What is the worst thing you can say on social media about photography? I think it’s “what do you think of my pictures?”. Let slip the trolls of yawn.
The best advice I heard on advice was from Abby Honold on Twitter, who said “don’t take criticism from people you wouldn’t ever go to for advice.”
This was covered in more depth, and a lot more characters, by Agnes Callard. She makes a distinction between advice, instructions and coaching. You give someone instructions on how to achieve a goal that leads to a further goal. Her example is telling someone how to get to the library. Ours could be “this is how you load film into your camera”.
She defines advice as combining the impersonal and the transformative. You could think of it as “instructions for self-transformation”. I believe that she is saying that instructions are how to do a thing. Advice is instructions on how to improve in your chosen direction. This makes coaching advice given by someone who has a relationship with you and some investment in your development.
So what does a self-professed expert in photography whom you have never met or spoken to give you instructions that develop you along your chosen path? Or do trolls seek prey? Does the Pope shave in the woods?
I think the answer, on any kind of open forum, is not to ask for general advice or criticism. If you do ask, make it specific: limit the scope. Asking “what do you think?” encourages people to do something they are not very good at and what you get is opinion, not advice. Ask a specific like “is the contrast too high in this shot?” or “does this need more depth of field?” and you are more likely to get a relevant reply. Be aware though, that unless the respondent really knows what they are talking about, you might be listening to an uninformed opinion.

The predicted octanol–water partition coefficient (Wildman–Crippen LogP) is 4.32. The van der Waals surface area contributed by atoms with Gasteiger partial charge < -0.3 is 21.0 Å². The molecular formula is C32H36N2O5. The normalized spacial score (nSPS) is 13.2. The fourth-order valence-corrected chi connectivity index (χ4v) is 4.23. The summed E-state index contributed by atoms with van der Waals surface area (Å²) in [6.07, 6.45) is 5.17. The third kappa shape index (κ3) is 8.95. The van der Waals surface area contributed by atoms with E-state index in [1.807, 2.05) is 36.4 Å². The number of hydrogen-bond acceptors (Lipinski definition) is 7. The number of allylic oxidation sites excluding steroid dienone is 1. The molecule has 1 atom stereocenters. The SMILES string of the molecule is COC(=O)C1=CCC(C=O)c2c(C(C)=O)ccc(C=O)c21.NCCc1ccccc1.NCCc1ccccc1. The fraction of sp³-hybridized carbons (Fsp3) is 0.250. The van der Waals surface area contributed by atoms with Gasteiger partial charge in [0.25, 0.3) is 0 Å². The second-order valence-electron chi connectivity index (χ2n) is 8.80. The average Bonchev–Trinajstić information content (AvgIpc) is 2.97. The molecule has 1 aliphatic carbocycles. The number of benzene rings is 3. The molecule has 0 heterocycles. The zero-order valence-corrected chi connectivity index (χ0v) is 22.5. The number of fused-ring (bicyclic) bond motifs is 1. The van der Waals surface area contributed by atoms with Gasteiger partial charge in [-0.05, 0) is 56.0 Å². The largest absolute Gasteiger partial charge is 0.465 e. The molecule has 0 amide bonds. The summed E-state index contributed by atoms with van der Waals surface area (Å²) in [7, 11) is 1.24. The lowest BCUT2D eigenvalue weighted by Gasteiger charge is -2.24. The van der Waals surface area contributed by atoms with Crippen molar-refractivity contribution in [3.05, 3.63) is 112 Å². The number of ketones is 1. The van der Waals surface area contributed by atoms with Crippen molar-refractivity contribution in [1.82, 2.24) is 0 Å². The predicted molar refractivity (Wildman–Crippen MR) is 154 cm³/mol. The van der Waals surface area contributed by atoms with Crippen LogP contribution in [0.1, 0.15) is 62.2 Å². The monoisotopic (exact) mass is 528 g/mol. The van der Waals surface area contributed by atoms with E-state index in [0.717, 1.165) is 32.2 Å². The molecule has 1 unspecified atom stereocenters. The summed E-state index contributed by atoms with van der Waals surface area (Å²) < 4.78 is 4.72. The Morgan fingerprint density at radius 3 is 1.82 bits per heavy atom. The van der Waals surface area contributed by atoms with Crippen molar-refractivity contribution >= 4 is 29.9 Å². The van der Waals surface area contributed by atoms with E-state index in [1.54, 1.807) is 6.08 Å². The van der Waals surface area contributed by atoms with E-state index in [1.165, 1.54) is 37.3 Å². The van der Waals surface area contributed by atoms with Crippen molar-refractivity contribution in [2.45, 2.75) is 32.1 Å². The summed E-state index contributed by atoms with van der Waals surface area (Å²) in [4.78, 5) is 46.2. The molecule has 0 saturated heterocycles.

How do you tell if an opinion is useful? The criticism should be of the work, not the photographer. It should describe what an improvement might look like. It might describe some of the difficulties you encountered, which shows the person has experienced them too.
If you want to here criticism done right, listen to some episodes of the Shutters Inc podcast. Try episode 437 as a starter. The pictures are on their website, so you can see directly what Glynn is telling Bruce. This is constructive commentary about the pictures, delivered in a form that can be directly used to make changes. There is also a comparison picture at the end where Glynn edits one of the pictures to show what he was describing. Stuff like this you can carry around in your head to use when it’s your turn to take pictures.
And perhaps a good response to anyone who does give you a piece of their mind is to ask how they did it differently and show you examples. We can all learn, but we should be learning how to improve rather than fight.
Or there is always the mature and considered response my old boss used to give to people he disagreed with – “go stick your head up a dead bear’s bum”. Which is completely contrary to the previous paragraph, but funnier.